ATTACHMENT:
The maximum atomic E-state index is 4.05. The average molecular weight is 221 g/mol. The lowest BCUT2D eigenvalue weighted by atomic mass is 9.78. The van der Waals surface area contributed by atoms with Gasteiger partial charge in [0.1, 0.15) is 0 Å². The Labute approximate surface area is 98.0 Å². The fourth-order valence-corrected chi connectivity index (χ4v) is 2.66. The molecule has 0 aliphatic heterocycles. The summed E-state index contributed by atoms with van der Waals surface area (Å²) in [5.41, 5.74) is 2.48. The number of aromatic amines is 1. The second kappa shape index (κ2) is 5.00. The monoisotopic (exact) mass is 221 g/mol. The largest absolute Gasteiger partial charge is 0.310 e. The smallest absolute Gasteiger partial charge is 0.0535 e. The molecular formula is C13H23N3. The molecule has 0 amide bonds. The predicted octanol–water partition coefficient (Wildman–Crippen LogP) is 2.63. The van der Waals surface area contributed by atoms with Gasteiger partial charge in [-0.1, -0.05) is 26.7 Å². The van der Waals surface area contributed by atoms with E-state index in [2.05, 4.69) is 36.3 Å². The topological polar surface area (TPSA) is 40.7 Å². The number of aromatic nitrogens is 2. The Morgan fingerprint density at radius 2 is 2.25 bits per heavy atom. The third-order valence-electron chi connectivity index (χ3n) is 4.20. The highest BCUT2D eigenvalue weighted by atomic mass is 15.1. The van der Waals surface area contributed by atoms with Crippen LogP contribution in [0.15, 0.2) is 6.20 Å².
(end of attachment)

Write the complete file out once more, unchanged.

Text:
The maximum atomic E-state index is 4.05. The average molecular weight is 221 g/mol. The lowest BCUT2D eigenvalue weighted by atomic mass is 9.78. The van der Waals surface area contributed by atoms with Gasteiger partial charge in [0.1, 0.15) is 0 Å². The Labute approximate surface area is 98.0 Å². The fourth-order valence-corrected chi connectivity index (χ4v) is 2.66. The molecule has 0 aliphatic heterocycles. The summed E-state index contributed by atoms with van der Waals surface area (Å²) in [5.41, 5.74) is 2.48. The number of aromatic amines is 1. The second kappa shape index (κ2) is 5.00. The monoisotopic (exact) mass is 221 g/mol. The largest absolute Gasteiger partial charge is 0.310 e. The smallest absolute Gasteiger partial charge is 0.0535 e. The molecular formula is C13H23N3. The molecule has 0 amide bonds. The predicted octanol–water partition coefficient (Wildman–Crippen LogP) is 2.63. The van der Waals surface area contributed by atoms with Gasteiger partial charge in [-0.1, -0.05) is 26.7 Å². The van der Waals surface area contributed by atoms with E-state index in [2.05, 4.69) is 36.3 Å². The topological polar surface area (TPSA) is 40.7 Å². The number of aromatic nitrogens is 2. The Morgan fingerprint density at radius 2 is 2.25 bits per heavy atom. The third-order valence-electron chi connectivity index (χ3n) is 4.20. The highest BCUT2D eigenvalue weighted by atomic mass is 15.1. The van der Waals surface area contributed by atoms with Crippen LogP contribution in [0.15, 0.2) is 6.20 Å².